It's the same concept with plug reading. The caveat with plug readings on an E-TEC is that they are difficult to access on the side of the trail, but it can be done. There are times that I care to check the plugs, but I use a Wideband and EGTs to keep this kind of work to a minimum. Imagine going down the trail at wot for so many seconds to get a good plug reading. In under 10 seconds I am reaching some scary speeds, and all this time I have no clue of the A/F ratio until I check the plugs and that is plenty of time to blow-up the engine. When I am working on someone else's sled this is especially a dumb risk to take on an engine that will cost me $3,000 to rebuild. This is multiple times more expensive than a used engine in a car that will likely outlast the car. To me taking such risks is like playing poker will my hard earned money. I have much better chances of winning with a Wideband and EGTs even if I don't know the perfect value to shoot for.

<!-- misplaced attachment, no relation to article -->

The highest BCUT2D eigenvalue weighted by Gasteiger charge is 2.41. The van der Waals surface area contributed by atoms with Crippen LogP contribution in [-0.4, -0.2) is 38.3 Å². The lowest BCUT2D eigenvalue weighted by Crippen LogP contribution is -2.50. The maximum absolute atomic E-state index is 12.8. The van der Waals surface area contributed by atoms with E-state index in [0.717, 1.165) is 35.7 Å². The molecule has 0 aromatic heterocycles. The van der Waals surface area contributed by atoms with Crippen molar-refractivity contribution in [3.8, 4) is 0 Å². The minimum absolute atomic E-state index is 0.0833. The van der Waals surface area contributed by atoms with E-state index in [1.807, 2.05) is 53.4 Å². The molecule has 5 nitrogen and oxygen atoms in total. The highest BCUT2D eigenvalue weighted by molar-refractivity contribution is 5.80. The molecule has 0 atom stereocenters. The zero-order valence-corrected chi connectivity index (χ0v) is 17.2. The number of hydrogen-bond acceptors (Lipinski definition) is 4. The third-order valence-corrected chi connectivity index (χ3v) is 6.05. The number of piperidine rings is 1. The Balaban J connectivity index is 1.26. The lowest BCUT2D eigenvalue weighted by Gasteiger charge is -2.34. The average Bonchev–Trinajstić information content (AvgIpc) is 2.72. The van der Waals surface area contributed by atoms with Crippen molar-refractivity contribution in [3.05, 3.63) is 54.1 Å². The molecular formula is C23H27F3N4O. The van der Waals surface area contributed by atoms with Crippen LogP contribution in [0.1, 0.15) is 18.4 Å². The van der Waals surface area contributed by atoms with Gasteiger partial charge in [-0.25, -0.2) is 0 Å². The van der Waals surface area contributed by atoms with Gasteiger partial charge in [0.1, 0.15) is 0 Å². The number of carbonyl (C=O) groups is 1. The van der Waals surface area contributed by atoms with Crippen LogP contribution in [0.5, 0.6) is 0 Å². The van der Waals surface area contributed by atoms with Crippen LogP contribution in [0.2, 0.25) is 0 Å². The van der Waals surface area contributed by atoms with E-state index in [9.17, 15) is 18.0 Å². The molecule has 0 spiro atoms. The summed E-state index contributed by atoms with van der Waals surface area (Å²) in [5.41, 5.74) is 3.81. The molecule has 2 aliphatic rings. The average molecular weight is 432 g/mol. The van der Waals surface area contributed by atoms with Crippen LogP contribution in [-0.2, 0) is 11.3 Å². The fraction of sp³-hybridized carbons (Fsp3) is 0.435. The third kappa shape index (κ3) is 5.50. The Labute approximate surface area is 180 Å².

The EGTs offer a very interesting perspective on a 2S sled. Other than the obvious overheat, the main thing that I look for is a balance between the pto and mag side. There is what I call cross flow contamination that happens in the Y-pipe. What I am concerned with is the heat from one cylinder that can effect the other. In 2019 I came across an interesting video from Mazda for their most sophisticated and highest compression 4S that explained the importance of the length of the exhaust manifold to prevent the heat from one cylinder to affect another. All they did to address this issues was to make them longer before they merged into the shared pipe. On a high powered 2S sled that runs extremely lean in the midrange like the E-TEC, it becomes increasingly important that both cylinders are running relatively even.